Paula  Linear QuantumSpin Systems
Govinda Clos, Matthias Wittemer, JanPhilipp Schröder, Frederick Hakelberg, Philip Kiefer, Ulrich Warring, and Tobias Schaetz
introduction
quantum simulation with trapped ions
Richard Feynman originally proposed to use a wellcontrolled quantum system to efficiently tackle problems that are too complex to be addressed with classical computers, such as quantum dynamics of many body systems; he called his hypothetical device a quantum computer (QC). Today, we classify it as an analog quantum simulator (AQS) to distinguish it from a QC, in which the dynamics of a system are implemented via algorithms of gate operations on subsets of qubits. In an AQS the strategy is to adiabatically evolve a quantum system from an experimentally wellprepared (initial) state to a new state by changing its Hamiltonian in a controlled manner, to reveal, for example, highly nontrivial dynamics, such as quantum phase transitions. Either device, QC and AQS, may help to develop insights into underlying physics. In addition, wellcontrolled quantum systems may enable to simulate processes in quantum chemistry and (quantum) biology, such as photosynthesis, where it is under debate whether the laws of quantum mechanics could also influence biological and other macroscopic objects. In any cases, we may gain a deeper understanding of the essential ingredients by directly observing a controlled model quantum system.laser cooled trapped ions form complex 3D (cp. KINKS) and more simple linear Coulomb crystals
Currently there are efforts to implement QC/AQS in many different physical systems; we purse an approach with trapped ions: In the past, spectacular progress has been achieved in controlling the dynamics of such isolated quantum systems, as highlighted with the award of the 2012 Physics Nobel Prize to S. Haroch and D. J. Wineland: ”for groundbreaking experimental methods that enable measuring and manipulation of individual quantum systems” [Nobel prize website]. Nonetheless such controlled quantum systems (cp. tools below) have been limited to only a few constituents to permit mitigating residual decoherence effects. Methods for implementing largescale devices/systems are still in the developmental phase. One of our goals is to contribute to a substantially more robust implementation of such systems to enable and to drive progress toward larger quantum systems (cp. BERMUDA project). While another mission of the PAULA apparatus is to study couplings of isolated quantum systems to wellcontrolled environments (openquantum systems).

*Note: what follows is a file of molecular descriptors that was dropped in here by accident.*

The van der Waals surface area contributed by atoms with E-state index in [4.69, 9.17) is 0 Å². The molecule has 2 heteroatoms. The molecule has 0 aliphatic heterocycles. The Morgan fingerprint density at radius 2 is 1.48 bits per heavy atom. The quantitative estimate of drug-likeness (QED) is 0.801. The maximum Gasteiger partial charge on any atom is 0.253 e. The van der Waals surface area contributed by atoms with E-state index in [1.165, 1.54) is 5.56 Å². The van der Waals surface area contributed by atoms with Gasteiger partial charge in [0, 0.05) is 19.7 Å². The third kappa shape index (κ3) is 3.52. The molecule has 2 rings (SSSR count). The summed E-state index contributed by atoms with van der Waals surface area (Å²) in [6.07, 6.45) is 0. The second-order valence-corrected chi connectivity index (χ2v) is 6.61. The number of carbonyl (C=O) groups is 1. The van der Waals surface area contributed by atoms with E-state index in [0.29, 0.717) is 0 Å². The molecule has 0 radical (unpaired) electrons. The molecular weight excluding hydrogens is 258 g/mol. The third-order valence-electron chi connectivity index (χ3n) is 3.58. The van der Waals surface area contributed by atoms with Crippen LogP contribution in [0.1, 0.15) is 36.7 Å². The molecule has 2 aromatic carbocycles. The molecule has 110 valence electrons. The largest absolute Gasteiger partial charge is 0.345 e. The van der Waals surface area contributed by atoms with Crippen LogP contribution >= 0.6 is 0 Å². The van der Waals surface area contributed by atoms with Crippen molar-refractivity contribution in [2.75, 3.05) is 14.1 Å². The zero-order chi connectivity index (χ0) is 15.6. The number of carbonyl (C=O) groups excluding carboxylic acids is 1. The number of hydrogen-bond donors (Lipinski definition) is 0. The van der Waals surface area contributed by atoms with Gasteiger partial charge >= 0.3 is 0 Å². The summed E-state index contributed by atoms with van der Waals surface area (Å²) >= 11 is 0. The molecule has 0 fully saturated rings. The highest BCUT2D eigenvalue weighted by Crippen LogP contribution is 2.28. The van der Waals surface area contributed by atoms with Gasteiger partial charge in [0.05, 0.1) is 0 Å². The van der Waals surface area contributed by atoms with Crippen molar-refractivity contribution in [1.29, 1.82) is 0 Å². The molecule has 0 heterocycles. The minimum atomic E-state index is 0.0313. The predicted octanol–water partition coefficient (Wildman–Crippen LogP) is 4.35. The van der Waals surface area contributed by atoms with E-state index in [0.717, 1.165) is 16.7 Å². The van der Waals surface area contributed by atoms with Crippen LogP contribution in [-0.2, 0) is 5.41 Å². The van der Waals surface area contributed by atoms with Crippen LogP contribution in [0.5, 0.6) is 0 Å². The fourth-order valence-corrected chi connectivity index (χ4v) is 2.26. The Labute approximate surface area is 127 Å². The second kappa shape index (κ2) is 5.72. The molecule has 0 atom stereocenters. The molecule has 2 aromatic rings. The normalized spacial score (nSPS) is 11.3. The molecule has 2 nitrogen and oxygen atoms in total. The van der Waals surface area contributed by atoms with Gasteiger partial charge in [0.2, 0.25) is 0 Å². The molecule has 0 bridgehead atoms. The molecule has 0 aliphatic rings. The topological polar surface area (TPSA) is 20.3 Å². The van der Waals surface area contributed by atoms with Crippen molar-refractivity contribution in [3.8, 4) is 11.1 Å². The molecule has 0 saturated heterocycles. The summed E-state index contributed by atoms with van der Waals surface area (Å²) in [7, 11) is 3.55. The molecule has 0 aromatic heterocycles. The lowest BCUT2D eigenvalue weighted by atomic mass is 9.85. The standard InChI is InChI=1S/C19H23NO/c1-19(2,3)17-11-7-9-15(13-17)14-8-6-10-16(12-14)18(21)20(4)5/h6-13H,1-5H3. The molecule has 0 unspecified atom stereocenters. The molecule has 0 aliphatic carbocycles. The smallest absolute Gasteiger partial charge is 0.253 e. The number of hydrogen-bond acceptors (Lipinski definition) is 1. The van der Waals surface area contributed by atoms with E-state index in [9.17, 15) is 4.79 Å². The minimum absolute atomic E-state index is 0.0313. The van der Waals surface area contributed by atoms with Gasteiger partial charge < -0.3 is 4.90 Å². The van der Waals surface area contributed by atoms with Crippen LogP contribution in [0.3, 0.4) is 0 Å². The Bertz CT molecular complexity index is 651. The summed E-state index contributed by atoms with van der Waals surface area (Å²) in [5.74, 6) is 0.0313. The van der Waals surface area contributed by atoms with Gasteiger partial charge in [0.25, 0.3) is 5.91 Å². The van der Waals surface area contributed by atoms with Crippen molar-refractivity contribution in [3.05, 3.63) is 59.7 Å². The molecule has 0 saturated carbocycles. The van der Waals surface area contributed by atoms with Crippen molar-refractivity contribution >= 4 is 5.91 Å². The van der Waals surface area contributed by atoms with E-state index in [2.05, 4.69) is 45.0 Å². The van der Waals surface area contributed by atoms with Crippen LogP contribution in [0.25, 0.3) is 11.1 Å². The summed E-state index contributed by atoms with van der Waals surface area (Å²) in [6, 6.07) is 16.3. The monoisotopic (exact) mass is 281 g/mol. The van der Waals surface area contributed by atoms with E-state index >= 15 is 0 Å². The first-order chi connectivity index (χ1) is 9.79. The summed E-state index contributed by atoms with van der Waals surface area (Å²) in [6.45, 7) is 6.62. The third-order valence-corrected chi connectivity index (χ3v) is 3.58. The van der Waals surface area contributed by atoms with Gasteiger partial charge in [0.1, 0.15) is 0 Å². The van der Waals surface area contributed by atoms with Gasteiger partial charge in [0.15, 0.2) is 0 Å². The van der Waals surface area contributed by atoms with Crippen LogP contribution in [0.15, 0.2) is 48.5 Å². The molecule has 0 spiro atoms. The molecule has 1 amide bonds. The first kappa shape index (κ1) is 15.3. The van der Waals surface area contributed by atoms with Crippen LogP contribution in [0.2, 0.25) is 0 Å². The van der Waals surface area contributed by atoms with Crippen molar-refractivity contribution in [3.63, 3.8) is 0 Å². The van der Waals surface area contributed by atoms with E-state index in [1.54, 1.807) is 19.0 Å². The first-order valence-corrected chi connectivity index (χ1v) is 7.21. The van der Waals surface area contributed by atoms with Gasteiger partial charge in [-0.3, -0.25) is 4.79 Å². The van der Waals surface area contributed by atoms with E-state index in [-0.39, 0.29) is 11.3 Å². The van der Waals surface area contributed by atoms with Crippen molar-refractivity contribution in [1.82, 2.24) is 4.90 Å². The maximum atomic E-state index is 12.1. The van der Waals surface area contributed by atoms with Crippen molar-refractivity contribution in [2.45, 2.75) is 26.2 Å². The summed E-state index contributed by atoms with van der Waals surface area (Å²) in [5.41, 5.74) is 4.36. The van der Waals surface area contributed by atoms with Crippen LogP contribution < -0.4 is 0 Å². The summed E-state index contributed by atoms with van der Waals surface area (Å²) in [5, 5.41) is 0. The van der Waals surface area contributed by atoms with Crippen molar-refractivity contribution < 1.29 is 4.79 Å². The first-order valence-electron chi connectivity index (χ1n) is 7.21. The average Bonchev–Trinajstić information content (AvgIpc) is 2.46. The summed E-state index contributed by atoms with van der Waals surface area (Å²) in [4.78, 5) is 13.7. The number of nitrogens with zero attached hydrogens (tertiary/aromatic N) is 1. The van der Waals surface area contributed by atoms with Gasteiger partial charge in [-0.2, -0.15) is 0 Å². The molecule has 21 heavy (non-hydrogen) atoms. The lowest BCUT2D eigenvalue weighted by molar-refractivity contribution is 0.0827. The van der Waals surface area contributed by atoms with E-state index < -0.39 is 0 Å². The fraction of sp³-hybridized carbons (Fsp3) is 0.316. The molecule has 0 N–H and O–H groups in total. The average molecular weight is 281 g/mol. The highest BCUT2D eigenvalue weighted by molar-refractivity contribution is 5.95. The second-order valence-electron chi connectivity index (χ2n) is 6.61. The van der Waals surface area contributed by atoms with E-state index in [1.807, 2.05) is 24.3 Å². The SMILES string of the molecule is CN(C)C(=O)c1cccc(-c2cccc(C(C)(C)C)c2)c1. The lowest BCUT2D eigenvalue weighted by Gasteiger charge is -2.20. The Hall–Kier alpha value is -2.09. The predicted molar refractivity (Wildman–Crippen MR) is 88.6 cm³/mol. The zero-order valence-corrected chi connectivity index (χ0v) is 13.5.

impressions from a quantum simulator: ion trap, dyelaser system, and secondharmonicgeneration stage
In the past, PAULA has been used to demonstrate the first optical trap for ions (now a dedicated spinoff project: OPIAT) and proofofprinciple quantum simulation experiments, e.g.: simulation of a quantum phase transition [Nature Physics 4, 757  761 (2008)] and quantum walk [Phys. Rev. Lett. 103, 090504 (2009)].
our tools in the lab
conventional linear Paul trap for linear ion chains



further reading
 Measurement of quantum memory effects and its fundamental limitations
M. Wittemer, G. Clos, H.P. Breuer, U. Warring, T. Schaetz
Phys. Rev. A 97, 020102(R) (2018)  arXiv: 1702.07518 (2017)  The new thermodynamics: how quantum physics is bending the rules
Nature 551, 20–22 (2017)
 Timeresolved observation of thermalization in an isolated quantum system
G. Clos, D. Porras, U. Warring, T. Schaetz
Phys. Rev. Lett. 117, 170401 (2016)  arXiv: 1509.07712 (2015)  Decoherenceassisted spectroscopy of a single Mg+ ion
G. Clos, M. Enderlein, U. Warring, T. Schaetz, D. Leibfried
Phys. Rev. Lett. 112, 113003 (2014)  arXiv:1402.1678 (2014)  Quantum walk with nonorthogonal position states
R. Matjeschk, A. Ahlbrecht, M. Enderlein, Ch. Cedzich, A. H. Werner, M. Keyl, T. Schaetz, R. F. Werner
Phys. Rev. Lett. 109, 240503 (2012)  arXiv:1206.0220 (2012)  Experimental simulation and limitations of quantum walks with trapped ions
R. Matjeschk, Ch. Schneider, M. Enderlein, T. Huber, H. Schmitz, J. Glueckert, T. Schaetz
New J. Phys. 14, 035012 (2012)  arXiv:1108.0913 (2011)  Quantum Odyssey of Photons
T. Schaetz, Ch. Schneider, M. Enderlein, T. Huber and R. Matjeschk
ChemPhysChem 12, 7174 (2011)  The quantum Walk of a trapped Ion in phase space
H. Schmitz, R. Matjeschk, Ch. Schneider, J. Glueckert, M. Enderlein, T. Huber and T. Schaetz
Phys. Rev. Lett. 103, 090504 (2009)
 pdf
 Pressemitteilung
 arXiv:0904.4214
 APSSynopsis: Quantum walking the line
 Selected for Virtual Journal of Quantum Information  The 'arch' of simulating quantum spin systems with trapped ions
H. Schmitz, A. Friedenauer, Ch. Schneider, R. Matjeschk, M. Enderlein, T. Huber, J. Glueckert, D. Porras and T. Schaetz
Appl. Phys. B 95, 195 (2009)  Simulating a quantum magnet with trapped ions
A. Friedenauer, H. Schmitz, J. Glueckert, D. Porras and T. Schaetz
Nature Physics 4, 757  761 (2008)
 pdf
 Pressemitteilung
 arXiv:0802.4072v1 (pdf)
 ScienceNews (174, 5, August the 30th)